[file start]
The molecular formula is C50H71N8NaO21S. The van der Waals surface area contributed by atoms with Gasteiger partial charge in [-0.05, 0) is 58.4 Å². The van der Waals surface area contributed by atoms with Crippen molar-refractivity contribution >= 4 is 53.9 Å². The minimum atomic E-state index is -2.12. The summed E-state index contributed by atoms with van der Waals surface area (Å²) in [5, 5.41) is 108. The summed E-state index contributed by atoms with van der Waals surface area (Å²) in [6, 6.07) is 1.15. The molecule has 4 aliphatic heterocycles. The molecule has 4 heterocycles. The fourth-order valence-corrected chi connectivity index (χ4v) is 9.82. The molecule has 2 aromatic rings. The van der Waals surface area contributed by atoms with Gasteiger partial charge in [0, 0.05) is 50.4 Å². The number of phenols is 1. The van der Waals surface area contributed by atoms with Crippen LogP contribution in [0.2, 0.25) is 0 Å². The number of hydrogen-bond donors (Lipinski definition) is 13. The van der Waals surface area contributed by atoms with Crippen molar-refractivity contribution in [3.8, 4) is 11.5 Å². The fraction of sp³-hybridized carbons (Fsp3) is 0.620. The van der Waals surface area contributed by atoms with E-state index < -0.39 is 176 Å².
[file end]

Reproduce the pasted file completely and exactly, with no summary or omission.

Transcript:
The molecular formula is C50H71N8NaO21S. The van der Waals surface area contributed by atoms with Gasteiger partial charge in [-0.05, 0) is 58.4 Å². The van der Waals surface area contributed by atoms with Crippen molar-refractivity contribution >= 4 is 53.9 Å². The minimum atomic E-state index is -2.12. The summed E-state index contributed by atoms with van der Waals surface area (Å²) in [5, 5.41) is 108. The summed E-state index contributed by atoms with van der Waals surface area (Å²) in [6, 6.07) is 1.15. The molecule has 4 aliphatic heterocycles. The molecule has 4 heterocycles. The fourth-order valence-corrected chi connectivity index (χ4v) is 9.82. The molecule has 2 aromatic rings. The van der Waals surface area contributed by atoms with Gasteiger partial charge in [0, 0.05) is 50.4 Å². The number of phenols is 1. The van der Waals surface area contributed by atoms with Crippen LogP contribution in [0.2, 0.25) is 0 Å². The number of hydrogen-bond donors (Lipinski definition) is 13. The van der Waals surface area contributed by atoms with Crippen molar-refractivity contribution in [3.8, 4) is 11.5 Å². The fraction of sp³-hybridized carbons (Fsp3) is 0.620. The van der Waals surface area contributed by atoms with E-state index < -0.39 is 176 Å².